My dog Mayzie was rescued by Second Chance Animal Rescue in Colorado. At the time, she was approximately two years old and had spent her entire life at the end of a rope in someone’s backyard. She had little food and water and only the frame of a drawer for shelter. To our knowledge, she had never lived in a house until she went to live with her foster mom. When we adopted her two months later, we knew her history and that she was a “sensitive” dog. But beyond that, we really had no idea what we were getting into. Truth be told, I’m not sure we could ever have been prepared for the enormous project we were undertaking. Mayzie was a truly fearful dog. She was quite literally afraid of everything.

A list of “Items That Terrified Mayzie” included: hardwood floors, stairs, the oven, the dishwasher, the BBQ grill, the umbrella on our patio set, the wind, ceiling fans, walks, getting in the car, getting out of the car … Well, you get the idea.

Today, though, with a lot of hard work, patience and cheese therapy, Mayzie is a happy, funny, confident dog. Sure, there are things that still scare her, but she now has the tools she needs to deal with most things that come her way.

But, oh, I remember how challenging those first few days, weeks and years were. And I realize now that while there are many resources out there on how to help a fearful dog, they generally don’t prepare the human for the unique challenges and rewards that come along with it.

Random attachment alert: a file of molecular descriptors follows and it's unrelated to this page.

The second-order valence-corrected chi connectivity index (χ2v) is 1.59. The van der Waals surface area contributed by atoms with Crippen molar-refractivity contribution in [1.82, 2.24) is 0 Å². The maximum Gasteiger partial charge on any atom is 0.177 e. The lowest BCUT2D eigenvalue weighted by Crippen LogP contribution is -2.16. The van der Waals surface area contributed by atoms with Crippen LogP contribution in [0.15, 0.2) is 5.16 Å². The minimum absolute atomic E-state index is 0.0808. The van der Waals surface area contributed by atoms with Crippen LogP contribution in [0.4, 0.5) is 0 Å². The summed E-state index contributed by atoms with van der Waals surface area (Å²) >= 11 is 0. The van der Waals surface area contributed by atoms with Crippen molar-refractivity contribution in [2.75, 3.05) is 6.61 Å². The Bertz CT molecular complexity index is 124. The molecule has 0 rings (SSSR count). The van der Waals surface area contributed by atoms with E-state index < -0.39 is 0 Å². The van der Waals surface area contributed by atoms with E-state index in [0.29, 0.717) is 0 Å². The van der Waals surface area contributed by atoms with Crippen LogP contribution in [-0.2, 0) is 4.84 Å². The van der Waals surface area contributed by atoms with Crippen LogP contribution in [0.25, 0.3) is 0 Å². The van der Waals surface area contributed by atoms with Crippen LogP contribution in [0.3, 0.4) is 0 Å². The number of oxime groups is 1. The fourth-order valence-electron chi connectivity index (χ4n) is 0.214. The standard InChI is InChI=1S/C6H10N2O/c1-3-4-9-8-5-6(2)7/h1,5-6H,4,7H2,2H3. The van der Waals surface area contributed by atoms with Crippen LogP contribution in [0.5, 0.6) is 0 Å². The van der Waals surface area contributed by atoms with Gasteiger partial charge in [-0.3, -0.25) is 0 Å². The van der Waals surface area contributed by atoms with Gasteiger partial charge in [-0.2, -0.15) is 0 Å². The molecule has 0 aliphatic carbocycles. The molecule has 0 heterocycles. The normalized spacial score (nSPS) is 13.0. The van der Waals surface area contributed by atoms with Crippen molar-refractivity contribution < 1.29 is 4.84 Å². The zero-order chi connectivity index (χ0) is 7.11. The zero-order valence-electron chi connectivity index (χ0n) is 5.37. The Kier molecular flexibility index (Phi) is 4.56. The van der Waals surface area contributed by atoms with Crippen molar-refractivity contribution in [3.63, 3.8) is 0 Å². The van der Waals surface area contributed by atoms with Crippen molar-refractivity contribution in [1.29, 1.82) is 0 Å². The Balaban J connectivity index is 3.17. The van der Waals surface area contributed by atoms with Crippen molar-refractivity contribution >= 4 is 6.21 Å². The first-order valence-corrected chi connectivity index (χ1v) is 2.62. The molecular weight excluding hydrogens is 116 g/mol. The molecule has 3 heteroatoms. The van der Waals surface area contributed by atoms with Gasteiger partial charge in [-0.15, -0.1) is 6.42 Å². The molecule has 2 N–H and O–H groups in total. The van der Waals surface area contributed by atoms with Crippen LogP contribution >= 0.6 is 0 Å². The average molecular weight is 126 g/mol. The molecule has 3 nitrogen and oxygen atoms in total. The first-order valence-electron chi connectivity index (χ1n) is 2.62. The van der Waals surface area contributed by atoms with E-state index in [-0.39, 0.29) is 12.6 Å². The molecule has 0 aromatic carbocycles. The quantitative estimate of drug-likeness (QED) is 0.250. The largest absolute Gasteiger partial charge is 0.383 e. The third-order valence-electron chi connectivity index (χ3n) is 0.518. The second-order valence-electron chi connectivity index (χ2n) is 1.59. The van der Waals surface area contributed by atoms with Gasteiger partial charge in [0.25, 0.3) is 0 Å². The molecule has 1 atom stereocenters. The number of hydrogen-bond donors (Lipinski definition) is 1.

So if you’re just starting your journey or have been at it for a while, here are some tips to help your fearful dog.

Scared Dalmatian with wide eyes, whale eyes.

Parenting a scared dog is a challenging but rewarding experience. Photography ©Image Source | Photodisc via Getty Images.

1. A fearful dog’s journey isn’t a straight line — don’t expect it to be

Humans seem to be hardwired to want to get someplace by the shortest, most direct path. When it comes to working with a fearful dog, however, it’s best to accept that you’re going to be taking the scenic route. You should prepare for setbacks and breakdowns, and you may have to take an alternate route every once in awhile.

The fact is, setbacks are going to happen and they’re perfectly normal when it comes to a fearful dog. But that doesn’t mean you’ve failed. Even in the worst case scenario, you’re likely not going to go back to the place you started. If you stay the course, you’ll be gaining ground and moving forward toward your goal. So when detours happen, acknowledge them but don’t let yourself be discouraged by them.

2. Learn to enjoy the perspective

After adopting Mayzie, I became hypervigilant about everything around us. What were the potential triggers on our walks? What might cause her to fly into a panic in the house? Frankly, it was stressful because it seemed that Mayzie’s many boogeymen were always lurking just around the corner.

But then I slowly began to realize something: I was seeing things in a way I never had before. Maybe the flowers in one of my neighbor’s gardens had begun to bloom. Or maybe another put up a new fence. And, wow, I never noticed that beautiful weeping willow down the street before. Once I began looking at the world through Mayzie’s eyes, I not only helped her, I received the gift of appreciating the world around me in a whole new way.

3. Revel in small victories when it comes to scared dogs